Eat, drink and chill in America’s oldest city.
A quick Google search of St. Augustine’s long and often times tumultuous history can easily make your head spin. Between its initial discovery in 1565 by Pedro Menendez de Aviles of Spain, invasions by pirates and British rule the city itself changed hands of power over 300 times before being established as U.S. territory. A trip to the nation’s oldest city explains why the Floridian gem was sought after with such fervor. There is a special peace that takes hold looking out over Matanzas Bay, one that was undoubtedly felt by the various groups looking to lay claim to the waterfront city. That remarkable connection to the past is what has kept visitors intrigued for years, but we were surprised and excited to see a place, known so prominently for its historical attractions (hello, Fountain of Youth), have a multitude of other offerings to satisfy every kind of traveler beyond history buffs alone (who presumably need no convincing to make the trip). Whether it’s old cobblestone streets that have evolved into bustling dining and cocktail scenes or boat ride offerings, there is no lack of opportunity to eat, imbibe and relax in St. Augustine.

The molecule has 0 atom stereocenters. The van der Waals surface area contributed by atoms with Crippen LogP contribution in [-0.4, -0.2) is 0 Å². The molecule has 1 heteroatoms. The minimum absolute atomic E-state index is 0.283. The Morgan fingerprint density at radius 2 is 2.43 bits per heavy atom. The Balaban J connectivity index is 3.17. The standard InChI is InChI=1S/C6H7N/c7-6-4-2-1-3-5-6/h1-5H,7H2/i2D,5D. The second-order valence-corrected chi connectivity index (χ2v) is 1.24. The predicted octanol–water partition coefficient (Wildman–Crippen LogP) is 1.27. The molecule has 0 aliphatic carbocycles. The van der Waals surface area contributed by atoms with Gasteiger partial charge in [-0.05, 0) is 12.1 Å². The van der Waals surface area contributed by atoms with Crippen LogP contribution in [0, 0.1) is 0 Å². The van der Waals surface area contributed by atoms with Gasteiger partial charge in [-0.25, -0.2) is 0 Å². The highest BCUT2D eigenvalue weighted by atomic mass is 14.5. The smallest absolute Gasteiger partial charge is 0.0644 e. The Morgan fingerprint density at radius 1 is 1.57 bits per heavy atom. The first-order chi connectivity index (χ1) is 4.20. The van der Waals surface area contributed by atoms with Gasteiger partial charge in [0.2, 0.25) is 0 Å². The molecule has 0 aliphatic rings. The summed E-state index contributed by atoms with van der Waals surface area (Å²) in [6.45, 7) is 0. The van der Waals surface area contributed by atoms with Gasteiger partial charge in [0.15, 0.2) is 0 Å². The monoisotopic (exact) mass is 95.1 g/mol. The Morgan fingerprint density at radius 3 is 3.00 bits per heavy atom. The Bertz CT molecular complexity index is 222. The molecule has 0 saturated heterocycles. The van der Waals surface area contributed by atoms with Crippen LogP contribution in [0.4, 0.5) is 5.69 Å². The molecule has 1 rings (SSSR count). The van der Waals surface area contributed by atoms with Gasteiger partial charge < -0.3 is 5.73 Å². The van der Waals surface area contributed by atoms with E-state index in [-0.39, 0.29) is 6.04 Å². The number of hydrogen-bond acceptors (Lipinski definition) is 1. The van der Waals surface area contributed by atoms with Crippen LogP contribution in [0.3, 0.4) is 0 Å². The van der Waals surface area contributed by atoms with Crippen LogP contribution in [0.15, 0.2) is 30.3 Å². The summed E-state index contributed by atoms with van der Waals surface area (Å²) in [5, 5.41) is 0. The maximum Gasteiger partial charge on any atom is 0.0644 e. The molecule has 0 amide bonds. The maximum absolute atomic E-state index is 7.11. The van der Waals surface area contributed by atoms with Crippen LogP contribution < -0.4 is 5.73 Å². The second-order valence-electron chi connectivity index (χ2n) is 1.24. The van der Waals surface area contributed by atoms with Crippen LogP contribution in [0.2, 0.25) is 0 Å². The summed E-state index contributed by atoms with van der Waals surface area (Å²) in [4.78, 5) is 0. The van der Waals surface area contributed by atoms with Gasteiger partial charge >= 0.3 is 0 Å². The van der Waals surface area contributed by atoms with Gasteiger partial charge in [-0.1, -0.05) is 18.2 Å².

With over 458 restaurants, St. Augustine is becoming more of a culinary destination than just a historical one. Considering the city itself has traded many hands over the years, it is no surprise that the eateries around town represent a varied range of tastes. A tasting tour of the city offered through The Tasting Tours company provides a sampling of the best and brightest dishes St. Augustine has to offer. Knowledgable tour guides from St. Augustine Historical Walking Tours spout off facts and stories about the city’s landmarks while guiding guests through various cafes and restaurants. As long as you’re ok with drinking Greek red wine with your gyro before noon and a sparkly glass of Chardonnay with your pierogi soon after, this tour is for you.
Dine at picnic tables under a canopy of palm trees for true Florida ambiance at the The Floridian, where local produce takes center stage in dishes like cornmeal crusted fried green tomatoes topped with micro greens and green tomato relish. Other dishes like pickled pepper shrimp provide light sustenance under the beating Southern sun. The Ice Plant Bar is another stand out, where an industrial-meets-rustic setting reflects the city’s evolving farm to table food scene. A whole branzino soaked in a fennel chorizo broth elevates the meaty fish to new heights. Also not to be missed is Casa Monica Resort and Spa’s resident eatery Costa Brava. Chef Fred Mero is cooking up bright Mediterranean style dishes highlighting local cuisine while paying homage to classic coastal ingredients. The Sherry Baked Seabass accompanied by artichoke, bright tomatoes, Castelvetrano olives, lemon and pequillo peppers embodies the concept to a tee.